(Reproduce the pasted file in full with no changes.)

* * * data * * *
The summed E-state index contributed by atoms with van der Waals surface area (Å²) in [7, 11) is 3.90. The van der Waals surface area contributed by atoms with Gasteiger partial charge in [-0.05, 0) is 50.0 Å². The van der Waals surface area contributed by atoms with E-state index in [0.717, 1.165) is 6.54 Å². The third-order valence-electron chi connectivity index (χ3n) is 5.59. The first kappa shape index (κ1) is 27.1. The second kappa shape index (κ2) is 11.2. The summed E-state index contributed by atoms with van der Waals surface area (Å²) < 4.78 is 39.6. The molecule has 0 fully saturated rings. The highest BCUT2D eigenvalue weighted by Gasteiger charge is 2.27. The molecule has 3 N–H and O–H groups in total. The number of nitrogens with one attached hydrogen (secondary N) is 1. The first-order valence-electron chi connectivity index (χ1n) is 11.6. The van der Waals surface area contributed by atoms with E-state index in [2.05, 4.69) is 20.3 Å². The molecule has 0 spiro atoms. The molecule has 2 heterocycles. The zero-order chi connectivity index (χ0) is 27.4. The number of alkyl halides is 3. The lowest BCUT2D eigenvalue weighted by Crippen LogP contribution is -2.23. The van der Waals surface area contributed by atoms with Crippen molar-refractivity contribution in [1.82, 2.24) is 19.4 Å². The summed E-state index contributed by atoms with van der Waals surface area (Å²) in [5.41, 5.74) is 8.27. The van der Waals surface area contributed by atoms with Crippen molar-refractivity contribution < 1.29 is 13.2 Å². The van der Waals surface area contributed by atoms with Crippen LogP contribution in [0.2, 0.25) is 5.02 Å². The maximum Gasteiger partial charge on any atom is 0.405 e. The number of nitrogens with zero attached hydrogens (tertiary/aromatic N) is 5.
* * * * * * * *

The summed E-state index contributed by atoms with van der Waals surface area (Å²) in [7, 11) is 3.90. The van der Waals surface area contributed by atoms with Gasteiger partial charge in [-0.05, 0) is 50.0 Å². The van der Waals surface area contributed by atoms with E-state index in [0.717, 1.165) is 6.54 Å². The third-order valence-electron chi connectivity index (χ3n) is 5.59. The first kappa shape index (κ1) is 27.1. The second kappa shape index (κ2) is 11.2. The summed E-state index contributed by atoms with van der Waals surface area (Å²) < 4.78 is 39.6. The molecule has 0 fully saturated rings. The highest BCUT2D eigenvalue weighted by Gasteiger charge is 2.27. The molecule has 3 N–H and O–H groups in total. The number of nitrogens with one attached hydrogen (secondary N) is 1. The first-order valence-electron chi connectivity index (χ1n) is 11.6. The van der Waals surface area contributed by atoms with E-state index in [2.05, 4.69) is 20.3 Å². The molecule has 0 spiro atoms. The molecule has 2 heterocycles. The zero-order chi connectivity index (χ0) is 27.4. The number of alkyl halides is 3. The lowest BCUT2D eigenvalue weighted by Crippen LogP contribution is -2.23. The van der Waals surface area contributed by atoms with Crippen molar-refractivity contribution in [1.82, 2.24) is 19.4 Å². The summed E-state index contributed by atoms with van der Waals surface area (Å²) in [5.41, 5.74) is 8.27. The van der Waals surface area contributed by atoms with Crippen molar-refractivity contribution < 1.29 is 13.2 Å². The van der Waals surface area contributed by atoms with Crippen LogP contribution in [0.2, 0.25) is 5.02 Å². The maximum Gasteiger partial charge on any atom is 0.405 e. The number of nitrogens with zero attached hydrogens (tertiary/aromatic N) is 5.